I was lucky enough to find Susan Frame’s book as well as one by Naomi Okamoto on sumi-e painting at the library. It is interesting to note that this art form was originally practiced by Zen monks. I like how Susan Frame refers to it as a meditative practice, especially grinding the ink. According to her, you have to clear your mind before you start, and then try to become your subject. What a great concept!

Something else from Frame’s book grabbed my attention. She said, “The vigor and strength in each stroke contribute to the overall life force of the painting. Strong strokes make a vibrant painting, and indecisive strokes make a weak one.” Where had I heard this concept before? Ah, yes. Picture book author and illustrator Lisa Jahn-Clough discussed this very thing in Illustrating Children’s Picture Books by Withrow. She’s a mostly self-taught artist and she talked about having a “confident line.” This concept stuck with me. In fact, I’m still thinking about it….

So now we get to the heart of this post and the reason for its title: “The Four Noble Ones” (also referred to as “The Four Gentlemen,” but speaking as a gentlewoman artist you can perhaps see why I’d choose the former.) This term refers to the four subjects painted by beginning sumi-e artists, who are taught all the basic brush strokes using these subjects. The subjects are: the the wild orchid, bamboo, the chrysanthemum, and the plum blossom. These subjects also symbolize the four seasons respectively: spring, summer, fall, and winter. The desired personality traits attributed to each are what give these subjects their identity. The wild orchid represents grace, bamboo represents strength and flexibility, the chrysanthemum represents righteousness, and the plum blossom represents austerity.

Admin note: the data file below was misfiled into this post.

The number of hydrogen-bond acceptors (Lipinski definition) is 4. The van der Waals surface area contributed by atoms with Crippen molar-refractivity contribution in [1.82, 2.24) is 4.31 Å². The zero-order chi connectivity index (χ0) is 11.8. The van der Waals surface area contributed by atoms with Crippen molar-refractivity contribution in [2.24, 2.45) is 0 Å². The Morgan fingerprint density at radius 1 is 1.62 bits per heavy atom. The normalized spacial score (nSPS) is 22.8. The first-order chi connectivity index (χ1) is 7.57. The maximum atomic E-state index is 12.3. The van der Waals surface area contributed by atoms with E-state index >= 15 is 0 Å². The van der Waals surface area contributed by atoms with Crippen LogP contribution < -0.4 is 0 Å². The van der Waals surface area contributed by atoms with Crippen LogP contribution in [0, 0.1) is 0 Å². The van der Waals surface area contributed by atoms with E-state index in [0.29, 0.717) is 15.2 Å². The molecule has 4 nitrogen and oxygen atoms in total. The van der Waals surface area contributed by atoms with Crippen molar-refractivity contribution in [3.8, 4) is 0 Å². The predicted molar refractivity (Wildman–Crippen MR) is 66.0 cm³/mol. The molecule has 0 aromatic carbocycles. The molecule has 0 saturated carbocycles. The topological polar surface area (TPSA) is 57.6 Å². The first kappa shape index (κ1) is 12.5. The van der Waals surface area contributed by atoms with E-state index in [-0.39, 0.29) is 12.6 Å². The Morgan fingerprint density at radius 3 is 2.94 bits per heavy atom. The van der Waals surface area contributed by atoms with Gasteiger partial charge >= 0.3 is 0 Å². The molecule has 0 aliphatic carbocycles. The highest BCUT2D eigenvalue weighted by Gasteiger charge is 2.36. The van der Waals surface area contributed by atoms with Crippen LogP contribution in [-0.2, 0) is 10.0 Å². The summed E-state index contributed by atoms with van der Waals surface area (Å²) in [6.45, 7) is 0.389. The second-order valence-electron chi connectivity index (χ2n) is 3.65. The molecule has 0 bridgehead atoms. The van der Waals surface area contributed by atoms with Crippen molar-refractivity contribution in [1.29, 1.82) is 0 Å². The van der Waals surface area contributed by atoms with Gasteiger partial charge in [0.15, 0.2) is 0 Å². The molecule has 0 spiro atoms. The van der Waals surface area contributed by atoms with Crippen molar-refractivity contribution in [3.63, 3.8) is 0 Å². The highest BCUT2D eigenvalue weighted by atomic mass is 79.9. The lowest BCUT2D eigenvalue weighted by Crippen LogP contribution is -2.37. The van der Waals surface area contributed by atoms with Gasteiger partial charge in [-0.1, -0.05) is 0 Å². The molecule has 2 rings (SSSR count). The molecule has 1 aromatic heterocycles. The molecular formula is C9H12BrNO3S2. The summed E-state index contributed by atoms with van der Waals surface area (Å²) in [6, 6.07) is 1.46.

Here is my first foray with these subjects. I do not know when or if I will master them. But I’m looking forward to the process of sumi-e painting. May it be a lifelong journey and time well spent.

Haru

Natsu

Aki

Fuyu

Where Is the Post?

blue calligraphy ink with chopsticks

Want to find out what this drawing relates to?  Check out my guest post, entitled “Horseplay,” on Katherine Carver’s photography blog.

Cabbagehead Knight

Cabbagehead Knight

Here is my entry for the annual Tomie dePaola Art Award.  We had to choose one of three classic books and create an illustration in black and white only.  I chose Little Women, which I had just finished reading a year prior.  I wanted my image to stand out, so I actually chose to illustrate a story within a story.  What would a knight look like with a cabbage for a head?  Would he feel it or not?  The idea of the brave knight with a cabbagehead is a juxtaposition in and of itself.  This piece represents innovation, transformation, and humility.